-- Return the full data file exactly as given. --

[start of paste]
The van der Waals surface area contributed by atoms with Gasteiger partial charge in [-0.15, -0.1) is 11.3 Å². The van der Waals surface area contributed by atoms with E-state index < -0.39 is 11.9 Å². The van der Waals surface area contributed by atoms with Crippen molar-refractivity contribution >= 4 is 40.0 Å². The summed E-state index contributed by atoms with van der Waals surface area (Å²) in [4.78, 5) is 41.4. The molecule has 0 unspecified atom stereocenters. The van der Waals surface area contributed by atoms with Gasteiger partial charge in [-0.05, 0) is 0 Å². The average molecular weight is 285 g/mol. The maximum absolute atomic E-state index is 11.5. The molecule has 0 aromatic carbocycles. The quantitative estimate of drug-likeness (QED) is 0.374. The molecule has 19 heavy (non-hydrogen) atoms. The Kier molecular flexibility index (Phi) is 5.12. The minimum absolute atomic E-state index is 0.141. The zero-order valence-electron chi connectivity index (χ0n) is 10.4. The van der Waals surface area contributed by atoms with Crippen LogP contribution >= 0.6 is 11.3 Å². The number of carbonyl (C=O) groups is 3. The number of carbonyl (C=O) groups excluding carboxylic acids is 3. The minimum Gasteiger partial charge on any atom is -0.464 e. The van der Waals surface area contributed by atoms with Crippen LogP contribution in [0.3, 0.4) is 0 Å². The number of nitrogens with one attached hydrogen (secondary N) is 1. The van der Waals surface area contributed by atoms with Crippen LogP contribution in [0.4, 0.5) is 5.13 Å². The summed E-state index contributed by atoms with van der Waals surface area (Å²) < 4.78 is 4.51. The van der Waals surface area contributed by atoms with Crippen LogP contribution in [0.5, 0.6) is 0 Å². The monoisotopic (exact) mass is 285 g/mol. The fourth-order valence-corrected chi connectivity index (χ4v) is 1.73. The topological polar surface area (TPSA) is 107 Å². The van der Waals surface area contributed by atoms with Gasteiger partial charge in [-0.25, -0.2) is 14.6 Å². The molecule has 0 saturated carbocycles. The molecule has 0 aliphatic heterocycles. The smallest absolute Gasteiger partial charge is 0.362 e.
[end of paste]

The van der Waals surface area contributed by atoms with Gasteiger partial charge in [-0.15, -0.1) is 11.3 Å². The van der Waals surface area contributed by atoms with E-state index < -0.39 is 11.9 Å². The van der Waals surface area contributed by atoms with Crippen molar-refractivity contribution >= 4 is 40.0 Å². The summed E-state index contributed by atoms with van der Waals surface area (Å²) in [4.78, 5) is 41.4. The molecule has 0 unspecified atom stereocenters. The van der Waals surface area contributed by atoms with Gasteiger partial charge in [-0.05, 0) is 0 Å². The average molecular weight is 285 g/mol. The maximum absolute atomic E-state index is 11.5. The molecule has 0 aromatic carbocycles. The quantitative estimate of drug-likeness (QED) is 0.374. The molecule has 19 heavy (non-hydrogen) atoms. The Kier molecular flexibility index (Phi) is 5.12. The minimum absolute atomic E-state index is 0.141. The zero-order valence-electron chi connectivity index (χ0n) is 10.4. The van der Waals surface area contributed by atoms with Crippen LogP contribution >= 0.6 is 11.3 Å². The number of carbonyl (C=O) groups is 3. The number of carbonyl (C=O) groups excluding carboxylic acids is 3. The minimum Gasteiger partial charge on any atom is -0.464 e. The van der Waals surface area contributed by atoms with Crippen LogP contribution in [0.3, 0.4) is 0 Å². The number of nitrogens with one attached hydrogen (secondary N) is 1. The van der Waals surface area contributed by atoms with Crippen LogP contribution in [0.4, 0.5) is 5.13 Å². The summed E-state index contributed by atoms with van der Waals surface area (Å²) < 4.78 is 4.51. The van der Waals surface area contributed by atoms with Crippen LogP contribution in [0.5, 0.6) is 0 Å². The monoisotopic (exact) mass is 285 g/mol. The fourth-order valence-corrected chi connectivity index (χ4v) is 1.73. The topological polar surface area (TPSA) is 107 Å². The van der Waals surface area contributed by atoms with Gasteiger partial charge in [-0.25, -0.2) is 14.6 Å². The molecule has 0 saturated carbocycles. The molecule has 0 aliphatic heterocycles. The smallest absolute Gasteiger partial charge is 0.362 e.